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The substantive elements of an antitrust cooperation agreement between the United States and Japan were announced today in Washington, D.C. The agreement, which will be finalized in the near future, will give the countries the ability to coordinate their antitrust enforcement more effectively.

The agreement, once finalized, will be implemented on a day-to-day basis for the United States by the Federal Trade Commission and the Department of Justice's Antitrust Division and by Japan's Fair Trade Commission. .

"As globalization progresses, we will increasingly rely on the competition agencies of our major trading partners, including Japan, for cooperation in order to maximize the effectiveness of our law enforcement," FTC Chairman Robert Pitofsky said. "A constructive cooperation agreement between the United States and Japan is important to the economic welfare of both countries' consumers and businesses."

The agreement will improve the ability of both nations' antitrust agencies to coordinate and cooperate on proposed mergers which affect both countries, prosecute international cartels operating in the United States and Japan, and address anticompetitive activities in Japan that have the ability to create market access problems. The agreement also will help the respective antitrust enforcement agencies address anticompetitive conduct when U.S.-Japan commerce is at issue.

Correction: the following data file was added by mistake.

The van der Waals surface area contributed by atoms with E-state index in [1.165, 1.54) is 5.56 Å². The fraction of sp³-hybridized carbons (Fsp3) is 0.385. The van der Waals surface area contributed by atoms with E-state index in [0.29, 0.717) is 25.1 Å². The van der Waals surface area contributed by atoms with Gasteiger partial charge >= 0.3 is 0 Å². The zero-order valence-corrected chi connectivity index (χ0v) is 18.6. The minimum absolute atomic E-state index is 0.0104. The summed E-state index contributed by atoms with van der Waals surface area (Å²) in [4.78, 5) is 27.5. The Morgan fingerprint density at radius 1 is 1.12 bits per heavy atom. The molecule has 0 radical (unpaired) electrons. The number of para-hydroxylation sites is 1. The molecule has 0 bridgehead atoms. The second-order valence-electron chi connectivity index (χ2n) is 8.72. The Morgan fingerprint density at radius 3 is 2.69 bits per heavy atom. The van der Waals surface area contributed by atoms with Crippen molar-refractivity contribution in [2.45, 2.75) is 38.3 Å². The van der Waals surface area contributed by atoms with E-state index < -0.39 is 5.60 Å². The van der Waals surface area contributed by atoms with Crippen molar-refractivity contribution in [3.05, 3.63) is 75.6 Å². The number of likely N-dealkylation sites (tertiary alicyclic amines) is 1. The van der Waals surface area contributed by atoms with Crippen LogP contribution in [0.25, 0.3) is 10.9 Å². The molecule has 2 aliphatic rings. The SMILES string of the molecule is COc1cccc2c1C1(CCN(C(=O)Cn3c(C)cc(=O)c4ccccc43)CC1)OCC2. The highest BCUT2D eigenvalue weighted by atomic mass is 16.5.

Key elements of the agreement in substance include:

Notification of Enforcement Activities: Each antitrust agency will notify the other of antitrust enforcement activities that may affect the other's important interests.

Enforcement Cooperation and Coordination, and Positive Comity: The antitrust agencies will consider cooperating and when appropriate consider coordinating their activities consistently with the other party's enforcement interests.

Positive Comity: Each antitrust agency will give careful consideration to a request by the other to take antitrust enforcement action against illegal behavior occurring within its country that injures the other party's interests.

Conflict Avoidance: The parties would consider one another's interests in carrying out enforcement activities. The agreement includes a non-exhaustive list of factors to be considered in this regard.

Consultations and Exchange of Information: The parties will consult with each other on matters which arise under the agreement. The parties agree to exchange antitrust-related information, within applicable confidentiality constraints.

Existing Laws: The agreement will be implemented in accordance with existing laws in each country.

Today's agreement will not change existing law in either country and is not a comprehensive antitrust mutual assistance agreement of the sort authorized by the International Antitrust Enforcement Assistance Act of 1994 and recently signed with Australia. The substantive elements of today's agreement are similar to provisions in the antitrust cooperation agreements between the United States and Canada, the United States and the European Union and the United States and Israel.

(FTC File No. 950101)

Contact Information

Media Contact:
Victoria Streitfeld,
FTC's Office of Public Affairs

Jennifer Rose,
Department of Justice's Office of Public Affairs

Keiko Unotoro,
Japan Fair Trade Commission
011 81 3 3581 5471
Staff Contact:
Randolph Tritell,
Bureau of Competition